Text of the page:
CHAPTER V. Titicaca

Arequipa is one of the pleasantest places in the world: mountain air, bright sunshine, warm days, cool nights, and a sparkling atmosphere dear to the hearts of star-gazers. The city lies on a plateau, surrounded by mighty snow-capped volcanoes, Chachani (20,000 ft.), El Misti (19,000 ft.), and Pichu Pichu (18,000 ft.). Arequipa has only one nightmare - earthquakes. About twice in a century the spirits of the sleeping volcanoes stir, roll over, and go to sleep again. But they shake the bed! And Arequipa rests on their bed. The possibility of a "terremoto" is always present in the subconscious mind of the Arequipeno.

One evening I happened to be dining with a friend at the hospitable Arequipa Club. Suddenly the windows rattled violently and we heard a loud explosion; at least that is what it sounded like to me. To the members of the club, however, it meant only one thing - an earthquake. Everybody rushed out; the streets were already crowded with hysterical people, crying, shouting, and running toward the great open plaza in front of the beautiful cathedral. Here some dropped on their knees in gratitude at having escaped from falling walls, others prayed to the god of earthquakes to spare their city. Yet no walls had fallen! In the business district a great column of black smoke was rising. Gradually it became known to the panic-stricken throngs that the noise and the trembling had not been due to an earthquake, but to an explosion in a large warehouse which had contained gasoline, kerosene, dynamite and giant powder!

In this city of 35,000 people, the second largest of Peru, fires are so very rare, not even annual, scarcely biennial, that there were no fire engines. A bucket brigade was formed and tried to quench the roaring furnace by dipping water from one of the azequias, or canals, that run through the streets. The fire continued to belch forth dense masses of smoke and flame. In any American city such a blaze would certainly become a great conflagration.

While the fire was at its height I went into the adjoining building to see whether any help could be rendered. To my utter amazement the surface of the wall next to the fiery furnace was not even warm. Such is the result of building houses with massive walls of stone. Furthermore, the roofs in Arequipa are of tiles; consequently no harm was done by sparks. So, without a fire department, this really terrible fire was limited to one warehouse! The next day the newspapers talked about the "dire necessity" of securing fire engines. It was difficult for me to see what good a fire engine could have done. Nothing could have saved the warehouse itself once the fire got under way; and surely the houses next door would have suffered more had they been deluged with streams of water. The facts are almost incredible to an American. We take it as a matter of course that cities should have fires and explosions. In Arequipa everybody thought it was an earthquake!

A day's run by an excellent railroad takes one to Puno, the chief port of Lake Titicaca, elevation 12,500 feet. Puno boasts a soldier's monument and a new theater, really a "movie palace." There is a good harbor, although dredging is necessary to provide for steamers like the Inca. Repairs to the lake boats are made on a marine - or, rather, a lacustrine - railway. The bay of Puno grows quantities of totoras, giant bulrushes sometimes twelve feet long. Ages ago the lake dwellers learned to dry the totoras, tie them securely in long bundles, fasten the bundles together, turn up the ends, fix smaller bundles along the sides as a free-board, and so construct a fishing-boat, or balsa. Of course the balsas eventually become water-logged and spend a large part of their existence on the shore, drying in the sun. Even so, they are not very buoyant. I can testify that it is difficult to use them without getting one's shoes wet. As a matter of fact one should go barefooted, or wear sandals, as the natives do.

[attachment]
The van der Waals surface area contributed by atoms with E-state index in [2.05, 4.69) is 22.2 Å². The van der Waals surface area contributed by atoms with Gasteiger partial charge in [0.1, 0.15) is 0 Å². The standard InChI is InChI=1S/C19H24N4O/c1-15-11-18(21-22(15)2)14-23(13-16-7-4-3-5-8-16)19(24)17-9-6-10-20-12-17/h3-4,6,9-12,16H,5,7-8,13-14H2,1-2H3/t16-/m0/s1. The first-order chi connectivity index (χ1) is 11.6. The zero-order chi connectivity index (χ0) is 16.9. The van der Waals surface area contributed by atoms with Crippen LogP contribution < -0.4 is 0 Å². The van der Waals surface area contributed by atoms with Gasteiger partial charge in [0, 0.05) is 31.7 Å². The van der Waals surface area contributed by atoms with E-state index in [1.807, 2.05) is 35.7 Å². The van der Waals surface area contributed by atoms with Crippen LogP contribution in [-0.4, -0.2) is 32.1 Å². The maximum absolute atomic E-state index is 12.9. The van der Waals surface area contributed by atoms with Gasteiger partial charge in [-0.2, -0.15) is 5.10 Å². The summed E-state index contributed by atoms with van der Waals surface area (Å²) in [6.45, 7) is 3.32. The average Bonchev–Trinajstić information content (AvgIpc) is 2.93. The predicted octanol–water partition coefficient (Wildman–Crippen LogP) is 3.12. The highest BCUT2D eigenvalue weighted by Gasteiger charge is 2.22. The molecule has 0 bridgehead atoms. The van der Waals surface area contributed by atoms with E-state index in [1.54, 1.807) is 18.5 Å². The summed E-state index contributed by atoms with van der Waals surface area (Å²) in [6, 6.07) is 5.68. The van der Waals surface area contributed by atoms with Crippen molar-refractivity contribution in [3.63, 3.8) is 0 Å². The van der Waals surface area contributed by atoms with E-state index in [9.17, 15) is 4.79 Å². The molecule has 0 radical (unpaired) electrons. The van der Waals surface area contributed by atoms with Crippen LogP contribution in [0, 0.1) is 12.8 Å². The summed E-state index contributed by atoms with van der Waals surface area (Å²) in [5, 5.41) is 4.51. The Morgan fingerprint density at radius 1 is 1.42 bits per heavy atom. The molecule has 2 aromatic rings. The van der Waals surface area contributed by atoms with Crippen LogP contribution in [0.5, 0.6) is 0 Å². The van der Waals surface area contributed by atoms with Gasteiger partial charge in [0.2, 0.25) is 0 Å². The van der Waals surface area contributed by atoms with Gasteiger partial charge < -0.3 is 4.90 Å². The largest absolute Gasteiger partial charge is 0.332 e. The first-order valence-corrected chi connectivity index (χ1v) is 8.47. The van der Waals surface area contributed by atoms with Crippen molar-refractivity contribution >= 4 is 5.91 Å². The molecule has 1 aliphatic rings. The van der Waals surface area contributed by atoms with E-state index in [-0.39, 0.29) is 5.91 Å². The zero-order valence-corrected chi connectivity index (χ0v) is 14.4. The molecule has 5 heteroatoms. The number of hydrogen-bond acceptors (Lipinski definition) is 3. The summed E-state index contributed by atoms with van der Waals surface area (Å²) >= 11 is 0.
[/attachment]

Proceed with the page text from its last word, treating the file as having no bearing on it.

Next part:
The balsas are clumsy, and difficult to paddle. The favorite method of locomotion is to pole or, when the wind favors, sail. The mast is an A-shaped contraption, twelve feet high, made of two light poles tied together and fastened, one to each side of the craft, slightly forward of amidships. Poles are extremely scarce in this region - lumber has to be brought from Puget Sound, 6000 miles away - so nearly all the masts I saw were made of small pieces of wood spliced two or three times. To the apex of the "A" is attached a forked stick, over which run the halyards. The rectangular "sail" is nothing more nor less than a large mat made of rushes. A short forestay fastened to the sides of the "A" about four feet above the hull prevents the mast from falling when the sail is hoisted. The main halyards take the place of a backstay. The balsas cannot beat to windward, but behave very well in shallow water with a favoring breeze. When the wind is contrary the boatmen must pole. They are extremely careful not to fall overboard, for the water in the lake is cold, 55 deg. F., and none of them know how to swim. Lake Titicaca itself never freezes over, although during the winter ice forms at night on the shallow bays and near the shore.

When the Indians wish to go in the shallowest waters they use a very small balsa not over eight feet long, barely capable of supporting the weight of one man. On the other hand, large balsas constructed for use in crossing the rough waters of the deeper portions of the lake are capable of carrying a dozen people and their luggage. Once I saw a ploughman and his team of oxen being ferried across the lake on a bulrush raft. To give greater security two balsas are sometimes fastened together in the fashion of a double canoe.